Describe the competing forces at work in this debate. Who wants/needs data restricted and who benefits from its being shared? What is your judgment? If you were the curator of a museum, would you buy Noel’s argument that the more you give your beautiful things away, the more you will lure people to you to see them in person?
- In a speech, Noel said, “My mission is to bring art and people together, for learning, discovery, and enjoyment.” Which of these three things did he best accomplish for you in this TED Talk?
- Perform Archimedes’ Displacement experiment.
- Play with Archimedes’ perfect square puzzle. You can read about it and get a nice bibliography of other writings about it at Wolfram MathWorld.
- We know Archimedes was an ancient Greek mathematician. Analyze this painting by the Italian painter Ferri of him and describe the anachronisms (out of time mistakes) you see. What in this picture doesn’t match the time period he actually lived in?
- Try to solve a very difficult math problem created by Archimedes.
- Use a content curation tool (try one of the ones listed below) to gather your own collection of wonderful and beautiful things you find on the net.
Read About It
- Your library should have a database with access for you to read this paper Noel published on the study of the Palimpsest. Infinite Possiblilities: Ten Years of Study of the Archimedes Palimpsest.By: Easton, Roger L., Noel, William, Proceedings of the American Philosophical Society, 0003049X, March 2010, Vol. 154, Issue 1.
- Read what Stanford has to say about their role in the revealing of the text.
- Explore the writings of Hyperides.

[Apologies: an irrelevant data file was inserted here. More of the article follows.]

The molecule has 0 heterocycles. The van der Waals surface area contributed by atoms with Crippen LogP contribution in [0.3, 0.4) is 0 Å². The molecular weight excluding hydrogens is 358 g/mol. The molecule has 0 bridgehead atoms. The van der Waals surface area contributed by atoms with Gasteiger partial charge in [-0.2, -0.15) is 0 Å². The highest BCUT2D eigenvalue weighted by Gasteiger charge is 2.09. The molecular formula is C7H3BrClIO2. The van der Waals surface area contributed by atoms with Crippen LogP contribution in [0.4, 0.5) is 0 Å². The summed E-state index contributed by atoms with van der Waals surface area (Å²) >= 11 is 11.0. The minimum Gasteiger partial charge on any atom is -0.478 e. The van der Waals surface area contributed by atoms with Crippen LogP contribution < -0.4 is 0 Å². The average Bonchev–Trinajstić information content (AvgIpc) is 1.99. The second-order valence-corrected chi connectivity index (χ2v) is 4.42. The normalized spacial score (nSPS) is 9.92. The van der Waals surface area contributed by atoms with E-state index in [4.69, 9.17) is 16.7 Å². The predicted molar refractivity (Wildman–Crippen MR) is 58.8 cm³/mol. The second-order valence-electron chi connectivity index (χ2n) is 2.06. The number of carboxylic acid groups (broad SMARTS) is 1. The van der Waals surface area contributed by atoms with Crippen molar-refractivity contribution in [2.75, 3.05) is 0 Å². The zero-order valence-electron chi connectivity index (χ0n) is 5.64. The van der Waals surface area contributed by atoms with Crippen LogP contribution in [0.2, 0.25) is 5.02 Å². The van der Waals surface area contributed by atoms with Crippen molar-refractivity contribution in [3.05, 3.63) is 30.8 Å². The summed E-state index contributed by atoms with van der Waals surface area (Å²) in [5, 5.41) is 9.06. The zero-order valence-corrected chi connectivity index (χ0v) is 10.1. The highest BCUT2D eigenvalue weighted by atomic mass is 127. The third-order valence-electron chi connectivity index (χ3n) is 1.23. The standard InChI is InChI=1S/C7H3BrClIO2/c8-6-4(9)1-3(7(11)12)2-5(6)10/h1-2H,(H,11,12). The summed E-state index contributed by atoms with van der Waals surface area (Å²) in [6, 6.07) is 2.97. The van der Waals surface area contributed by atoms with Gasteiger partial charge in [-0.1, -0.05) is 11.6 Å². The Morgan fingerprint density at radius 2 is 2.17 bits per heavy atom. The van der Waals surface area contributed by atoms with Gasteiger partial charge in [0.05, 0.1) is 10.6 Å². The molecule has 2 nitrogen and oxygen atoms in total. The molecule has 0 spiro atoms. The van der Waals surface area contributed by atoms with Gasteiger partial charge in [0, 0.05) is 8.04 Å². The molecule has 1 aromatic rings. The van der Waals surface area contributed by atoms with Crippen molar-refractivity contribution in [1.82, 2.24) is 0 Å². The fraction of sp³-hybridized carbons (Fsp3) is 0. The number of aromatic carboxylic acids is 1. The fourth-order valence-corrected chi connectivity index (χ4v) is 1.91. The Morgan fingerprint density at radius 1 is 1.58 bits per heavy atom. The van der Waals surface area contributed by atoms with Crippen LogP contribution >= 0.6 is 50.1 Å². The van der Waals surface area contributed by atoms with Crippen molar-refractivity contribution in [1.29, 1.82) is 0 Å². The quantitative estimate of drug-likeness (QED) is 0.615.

- Read the funeral speech of Hyperides.
- Archimedes and the Door of Science by Jeanne Bendick (ages 10 & up)
- The Archimedes Codex: How a Medieval Prayer Book Is Revealing the True Genius of Antiquity’s Greatest Scientist by Reviel Netz and William Noel (older readers)
- Archimedes to Hawking: Laws of Science and the Great Minds Behind Them by Clifford Pickover (older readers)
- The Usborne Book of Scientists (From Archimedes to Einstein) by Struan Reid and Patricia Fara (youth readers)
- NOVA’s “Infinite Secrets: The Genius of Archimedes”
- How taking a bath led to Archimedes’ Principle
- “Absolute Genius” – Archimedes (Season 1, Ep. 1)
- “Archimedes and the Quest for the Theory of Everything”
- “Mythbusters” tries to recreate the death ray
- Archimedes has his own YouTube channel
- Follow Will Noel on Twitter
- Explore the Archimedes Palimpsest online
- Attend a virtual Archimedes conference. Read more, watch a talk, and find more buried treasure!
- Read a bio of Archimedes
- Explore the Stanford lab
- Explore illuminated manuscripts
- Learn about Heiberg. (His name might look like it should be pronounced “Heeberg,” but in Germanic languages, when encountering “I” and “E,” you say the second letter that you see!).